I was in the Gallia County Farmhouse. I had four large pieces of hardboard—about a meter by a meter and a half in size—which I had cut out to make collages on. On one of the pieces I had written the name of my first cousin, "Jimmy Halley." My grandmother Mabel was there and asked me why I had written that. I said, "Well that piece represents how much land Jimmy Halley had up here if you wanted to give it to him. But you could give it to him anywhere you wanted to on the Farm."
Apparently, Jimmy had the right to that much land—the size of the piece of hardboard—somewhere on the Farm whenever my grandparents wanted to give it to him.
My step-grandfather Clarence and I walked down to the garden in back of the house. Clarence and Mabel had planted rows of corn there and I spoke about planting some wheat, which I thought was a type of plant which grew under the ground. Clarence told me that a person could make a lot of money planting wheat, even if it was just one long row down the middle of the field.
I asked him how much he was paying for wheat every year. He told me he was paying $12,000 a year for wheat. I began thinking I could plant wheat and make enough money to live on for a year. I told him I was going to plant wheat and that seemed to make him happy.
I also had a bunch of bananas with me which I had bought. He began showing me some rows of white flowers in the garden. The petals of the flowers were very dense—like a carnation—and very wide. Clarence told me we could break off the two ends of each banana and plant them between the rows under the petals of the flowers. He said that banana trees would then grow.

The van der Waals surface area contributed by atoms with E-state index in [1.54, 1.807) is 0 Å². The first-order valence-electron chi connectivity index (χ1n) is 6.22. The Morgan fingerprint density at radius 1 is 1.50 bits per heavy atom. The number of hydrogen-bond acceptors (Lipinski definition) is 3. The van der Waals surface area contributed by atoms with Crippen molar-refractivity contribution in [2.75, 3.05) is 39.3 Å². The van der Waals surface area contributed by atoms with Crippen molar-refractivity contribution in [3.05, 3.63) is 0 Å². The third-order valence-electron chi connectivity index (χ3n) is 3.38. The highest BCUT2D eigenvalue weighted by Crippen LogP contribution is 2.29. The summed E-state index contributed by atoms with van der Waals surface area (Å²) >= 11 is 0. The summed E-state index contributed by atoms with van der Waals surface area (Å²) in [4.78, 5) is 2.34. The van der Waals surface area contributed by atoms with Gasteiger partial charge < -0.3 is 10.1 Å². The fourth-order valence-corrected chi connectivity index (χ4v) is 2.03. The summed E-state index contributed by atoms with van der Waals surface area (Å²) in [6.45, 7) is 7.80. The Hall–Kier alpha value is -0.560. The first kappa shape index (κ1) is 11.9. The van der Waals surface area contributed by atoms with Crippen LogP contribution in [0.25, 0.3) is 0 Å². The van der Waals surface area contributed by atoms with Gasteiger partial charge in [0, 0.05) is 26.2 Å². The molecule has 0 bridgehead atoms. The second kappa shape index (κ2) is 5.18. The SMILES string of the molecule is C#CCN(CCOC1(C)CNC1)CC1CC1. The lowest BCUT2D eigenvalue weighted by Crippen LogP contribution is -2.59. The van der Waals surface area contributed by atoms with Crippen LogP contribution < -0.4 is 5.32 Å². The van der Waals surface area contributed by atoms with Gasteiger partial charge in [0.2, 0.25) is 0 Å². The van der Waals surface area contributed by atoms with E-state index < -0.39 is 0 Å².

We began breaking off the ends of the bananas (each piece was about two or three centimeters long) and planting them one after the other under the flowers. He said we could eat the middle part of the bananas, but I did not know what I had done with my middle parts. I took a bite of one of his bananas and it did indeed taste good.
We continued until we had planted probably 100 banana ends. I told Clarence I did not even know bananas could grow here. He said something like, "Yea, you could take an end like that and throw it down on the ground somewhere and a big banana tree would grow and that would be able to show you that that was a good place to grow bananas."
Finally, we finished. Clarence then began telling me something about the history of the Farm.
Suddenly I looked up toward the Farmhouse and saw a large, brownish-black bear lumbering down the hill toward us. It was about half-way down the hill on the right side of the House as I looked up the hill. I said, "Bear!"
Clarence looked and likewise saw the bear. The bear was probably twice as big as me. I was surprised to see a bear there since I did not think any bears were around there, although it vaguely seemed to me that Clarence had told me he had once seen a bear near here. I wanted to holler up to my grandmother to stay in the house. We had to do something immediately.
We walked into a small shed. I pointed to an old corn bin in the shed and said, "Let's get into it."
The shed itself had a door which was closed and the bin inside the shed also had a door. Over top the door to the shed was an open space the bear might be able to crawl through and the door to the bin did not have a lock on it. We would just have to hold the door shut if the bear tried to get in. We would not be very safe because if the bear managed to get inside the bin we would be trapped in there. I saw no place else to go; so we both jumped into the corn bin.
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